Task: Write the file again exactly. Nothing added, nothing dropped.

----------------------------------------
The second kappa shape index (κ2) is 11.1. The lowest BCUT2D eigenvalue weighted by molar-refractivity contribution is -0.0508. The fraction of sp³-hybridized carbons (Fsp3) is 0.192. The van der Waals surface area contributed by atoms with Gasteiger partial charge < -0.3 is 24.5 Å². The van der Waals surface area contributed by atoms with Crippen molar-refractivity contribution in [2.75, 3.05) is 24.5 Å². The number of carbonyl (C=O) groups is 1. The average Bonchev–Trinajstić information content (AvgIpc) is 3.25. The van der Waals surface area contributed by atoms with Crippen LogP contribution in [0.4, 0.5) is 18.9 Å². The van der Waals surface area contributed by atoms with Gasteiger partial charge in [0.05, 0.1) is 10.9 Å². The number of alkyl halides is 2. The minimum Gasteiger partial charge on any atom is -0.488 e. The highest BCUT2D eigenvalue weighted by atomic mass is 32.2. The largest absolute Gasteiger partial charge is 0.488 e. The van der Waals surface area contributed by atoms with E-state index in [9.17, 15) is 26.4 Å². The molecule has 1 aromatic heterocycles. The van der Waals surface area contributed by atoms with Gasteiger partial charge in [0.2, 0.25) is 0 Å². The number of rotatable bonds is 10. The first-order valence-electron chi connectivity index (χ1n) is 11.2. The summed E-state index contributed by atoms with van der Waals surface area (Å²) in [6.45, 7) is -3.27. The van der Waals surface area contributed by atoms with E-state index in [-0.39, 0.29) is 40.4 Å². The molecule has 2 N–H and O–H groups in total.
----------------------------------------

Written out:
The second kappa shape index (κ2) is 11.1. The lowest BCUT2D eigenvalue weighted by molar-refractivity contribution is -0.0508. The fraction of sp³-hybridized carbons (Fsp3) is 0.192. The van der Waals surface area contributed by atoms with Gasteiger partial charge < -0.3 is 24.5 Å². The van der Waals surface area contributed by atoms with Crippen molar-refractivity contribution in [2.75, 3.05) is 24.5 Å². The number of carbonyl (C=O) groups is 1. The average Bonchev–Trinajstić information content (AvgIpc) is 3.25. The van der Waals surface area contributed by atoms with Crippen LogP contribution in [0.4, 0.5) is 18.9 Å². The van der Waals surface area contributed by atoms with Gasteiger partial charge in [0.05, 0.1) is 10.9 Å². The number of alkyl halides is 2. The minimum Gasteiger partial charge on any atom is -0.488 e. The highest BCUT2D eigenvalue weighted by atomic mass is 32.2. The largest absolute Gasteiger partial charge is 0.488 e. The van der Waals surface area contributed by atoms with E-state index in [9.17, 15) is 26.4 Å². The molecule has 1 aromatic heterocycles. The van der Waals surface area contributed by atoms with Gasteiger partial charge in [0.2, 0.25) is 0 Å². The number of rotatable bonds is 10. The first-order valence-electron chi connectivity index (χ1n) is 11.2. The summed E-state index contributed by atoms with van der Waals surface area (Å²) in [6.45, 7) is -3.27. The van der Waals surface area contributed by atoms with E-state index in [-0.39, 0.29) is 40.4 Å². The molecule has 2 N–H and O–H groups in total.